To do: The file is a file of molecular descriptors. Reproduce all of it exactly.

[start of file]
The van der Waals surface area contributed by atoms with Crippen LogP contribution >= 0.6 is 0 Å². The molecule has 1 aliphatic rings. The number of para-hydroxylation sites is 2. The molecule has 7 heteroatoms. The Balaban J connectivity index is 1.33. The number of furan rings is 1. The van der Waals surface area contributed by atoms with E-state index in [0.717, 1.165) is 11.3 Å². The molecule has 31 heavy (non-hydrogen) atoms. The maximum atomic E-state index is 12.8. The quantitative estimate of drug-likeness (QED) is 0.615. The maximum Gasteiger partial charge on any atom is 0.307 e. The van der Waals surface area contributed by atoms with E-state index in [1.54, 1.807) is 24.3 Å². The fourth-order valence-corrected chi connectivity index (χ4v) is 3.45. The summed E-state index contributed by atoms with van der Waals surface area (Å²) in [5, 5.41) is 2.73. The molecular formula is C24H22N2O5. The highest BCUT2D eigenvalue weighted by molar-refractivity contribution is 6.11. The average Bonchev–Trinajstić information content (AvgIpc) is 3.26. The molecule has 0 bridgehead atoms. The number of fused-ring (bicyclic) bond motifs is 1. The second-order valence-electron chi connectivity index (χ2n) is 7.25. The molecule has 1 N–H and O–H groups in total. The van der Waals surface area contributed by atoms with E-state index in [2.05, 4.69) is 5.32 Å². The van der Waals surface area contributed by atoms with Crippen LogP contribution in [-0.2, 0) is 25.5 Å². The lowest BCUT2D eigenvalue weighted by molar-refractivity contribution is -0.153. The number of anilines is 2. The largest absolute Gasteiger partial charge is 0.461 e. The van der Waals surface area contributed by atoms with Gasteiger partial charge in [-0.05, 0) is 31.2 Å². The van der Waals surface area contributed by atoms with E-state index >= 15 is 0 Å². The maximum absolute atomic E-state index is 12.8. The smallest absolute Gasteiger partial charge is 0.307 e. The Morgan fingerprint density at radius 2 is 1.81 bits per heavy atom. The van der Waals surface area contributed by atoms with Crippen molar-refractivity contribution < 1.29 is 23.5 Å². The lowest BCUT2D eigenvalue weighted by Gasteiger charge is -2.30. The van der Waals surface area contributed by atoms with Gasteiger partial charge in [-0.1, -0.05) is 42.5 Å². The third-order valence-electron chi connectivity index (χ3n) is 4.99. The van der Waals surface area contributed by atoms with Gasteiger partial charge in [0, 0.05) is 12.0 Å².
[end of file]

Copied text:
The van der Waals surface area contributed by atoms with Crippen LogP contribution >= 0.6 is 0 Å². The molecule has 1 aliphatic rings. The number of para-hydroxylation sites is 2. The molecule has 7 heteroatoms. The Balaban J connectivity index is 1.33. The number of furan rings is 1. The van der Waals surface area contributed by atoms with E-state index in [0.717, 1.165) is 11.3 Å². The molecule has 31 heavy (non-hydrogen) atoms. The maximum atomic E-state index is 12.8. The quantitative estimate of drug-likeness (QED) is 0.615. The maximum Gasteiger partial charge on any atom is 0.307 e. The van der Waals surface area contributed by atoms with E-state index in [1.54, 1.807) is 24.3 Å². The fourth-order valence-corrected chi connectivity index (χ4v) is 3.45. The summed E-state index contributed by atoms with van der Waals surface area (Å²) in [5, 5.41) is 2.73. The molecular formula is C24H22N2O5. The highest BCUT2D eigenvalue weighted by molar-refractivity contribution is 6.11. The average Bonchev–Trinajstić information content (AvgIpc) is 3.26. The molecule has 0 bridgehead atoms. The number of fused-ring (bicyclic) bond motifs is 1. The second-order valence-electron chi connectivity index (χ2n) is 7.25. The molecule has 1 N–H and O–H groups in total. The van der Waals surface area contributed by atoms with E-state index in [2.05, 4.69) is 5.32 Å². The van der Waals surface area contributed by atoms with Crippen LogP contribution in [-0.2, 0) is 25.5 Å². The lowest BCUT2D eigenvalue weighted by molar-refractivity contribution is -0.153. The number of anilines is 2. The largest absolute Gasteiger partial charge is 0.461 e. The van der Waals surface area contributed by atoms with Gasteiger partial charge in [-0.05, 0) is 31.2 Å². The van der Waals surface area contributed by atoms with E-state index >= 15 is 0 Å². The maximum absolute atomic E-state index is 12.8. The smallest absolute Gasteiger partial charge is 0.307 e. The Morgan fingerprint density at radius 2 is 1.81 bits per heavy atom. The van der Waals surface area contributed by atoms with Crippen molar-refractivity contribution < 1.29 is 23.5 Å². The lowest BCUT2D eigenvalue weighted by Gasteiger charge is -2.30. The van der Waals surface area contributed by atoms with Gasteiger partial charge in [-0.1, -0.05) is 42.5 Å². The third-order valence-electron chi connectivity index (χ3n) is 4.99. The van der Waals surface area contributed by atoms with Gasteiger partial charge in [0, 0.05) is 12.0 Å².